Depending on who you talk to, tech companies investing in and/or partnering with film companies is either the end of cinema as we know it or the savior of the mid-budget movie. We still haven’t decided whether or not something shown on Netflix qualifies as a movie, so of course we have no consensus on what the invasion of Big Data means for cinema. The latest news is that Paramount, one of the original “Big Six” movie studios—also one of the oldest and most storied—will be producing movies exclusively for Netflix. 

This is in direct contradiction to pretty much every other major studio; they are arming themselves to fight Netflix with a series of exclusive streaming platforms like the forthcoming Disney+ and whatever Warner Brothers decides to call theirs (it’s not due until late 2019 and no one has spoken about with the kind of confidence that suggests an actual plan. Good luck, guys!). On the smaller end of the scale, indie tastemaker A24 will be producing movies for Apple. Silicon Valley and Hollywood are consolidating. The question is whether or not that is good for movies.

It depends on what exactly you’re trying to save when you talk about “saving movies”. If you mean the process of going out and seeing a movie at a cinema, well, that fight is pretty much over. Will cinemas die completely? No. People DO like to go to the movies. But it’s gotten too expensive for audiences to take risks with their dollars, and so studios are leaning harder than ever on branded content and established intellectual property. The result? Only TWO movies in the top TWENTY-FIVE (of the year so far) are original ideas: A Quiet Place and Bohemian Rhapsody—which is, arguably, an IP movie based on Queen’s music—and everything else is either existing IP or part of a franchise. The idea of people going to see movies at a cinema is not dead, but we are past the paradigm shift of what audiences are willing to go there and see.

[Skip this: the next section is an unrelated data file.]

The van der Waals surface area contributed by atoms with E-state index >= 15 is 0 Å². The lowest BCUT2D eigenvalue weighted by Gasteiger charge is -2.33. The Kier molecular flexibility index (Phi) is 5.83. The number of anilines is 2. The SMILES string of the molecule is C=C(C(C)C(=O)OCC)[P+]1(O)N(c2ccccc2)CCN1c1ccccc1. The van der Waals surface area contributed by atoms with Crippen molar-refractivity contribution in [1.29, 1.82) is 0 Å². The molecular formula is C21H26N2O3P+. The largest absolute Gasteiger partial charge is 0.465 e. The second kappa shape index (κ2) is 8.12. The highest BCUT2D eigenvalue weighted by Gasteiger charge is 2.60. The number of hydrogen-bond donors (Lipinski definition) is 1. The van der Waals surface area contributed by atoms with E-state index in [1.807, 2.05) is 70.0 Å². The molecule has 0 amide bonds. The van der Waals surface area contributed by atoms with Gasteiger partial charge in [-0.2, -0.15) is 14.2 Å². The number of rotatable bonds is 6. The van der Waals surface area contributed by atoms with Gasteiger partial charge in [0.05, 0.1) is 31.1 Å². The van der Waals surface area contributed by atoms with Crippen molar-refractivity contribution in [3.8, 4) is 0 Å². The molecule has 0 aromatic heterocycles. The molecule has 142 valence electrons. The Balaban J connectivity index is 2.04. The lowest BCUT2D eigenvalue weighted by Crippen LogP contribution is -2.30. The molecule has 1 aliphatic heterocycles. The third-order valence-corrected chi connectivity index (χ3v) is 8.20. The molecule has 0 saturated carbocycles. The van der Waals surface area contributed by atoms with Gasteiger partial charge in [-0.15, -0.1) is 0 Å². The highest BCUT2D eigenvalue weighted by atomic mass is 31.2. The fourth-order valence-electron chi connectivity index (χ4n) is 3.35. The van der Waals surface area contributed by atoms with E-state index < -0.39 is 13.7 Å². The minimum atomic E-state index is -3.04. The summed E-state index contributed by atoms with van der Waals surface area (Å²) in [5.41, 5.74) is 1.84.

But if you’re trying to save the idea of a movie as a visual narrative told in one installment, then the infusion of tech cash doesn’t look so bad. If theaters become, primarily, the home of franchises and spectacles, then streaming can be the home of everything else. If it’s just about people watching movies, and not going to the movies, then this budding era of tech integration isn’t so scary. After all, anything that puts movies in front of an audience is a good thing. Technology has changed how people experience cinema before, and cinema survived. It will survive this technological shift, too. It just won’t be quite the same as it was before—just like last time. 

This will also, inevitably, impact award season. Right now, it’s all about stymying Netflix’s Oscar chances, but that battle is probably over already. Maybe this year, crotchety members of the Academy can stick it to those good movies put forward to compete with the other good movies, but in the not too distant future, a streaming movie will win Best Picture. It’s inevitable, especially as studios are starting to make these production deals. How long before A24 produces something stellar for Apple? What if Martin Scorsese’s Netflix movie is a masterpiece? What if Disney decides to put their Fox Searchlight movies on their new streaming platform? How long can the old guard REALLY hold out? Five years? If even that long? 
Of course, there is a huge caveat: Tech companies are not heroes and the moment they get tired of the slow, alchemical process of filmmaking and capricious audiences that defy algorithms, this relationship is doomed. They have algorithms and data and content strategies, but they don’t know how to make movies. Hollywood is littered with the carcasses of people who thought they had the winning formula to make movies—Ryan Kavanaugh thought he had the magic algorithm to determine what movies people want to see, and his company, Relativity, went bankrupt. For now, tech companies are presenting as a much-needed savior, infusing studios with cash and paying creators outlandish sums of money to churn out content. But it remains to be seen if tech is the second coming of sound, a new way of watching movies that becomes THE way of watching movies, or if it’s just the next eager investor to be bled dry by Hollywood’s fickle fortunes.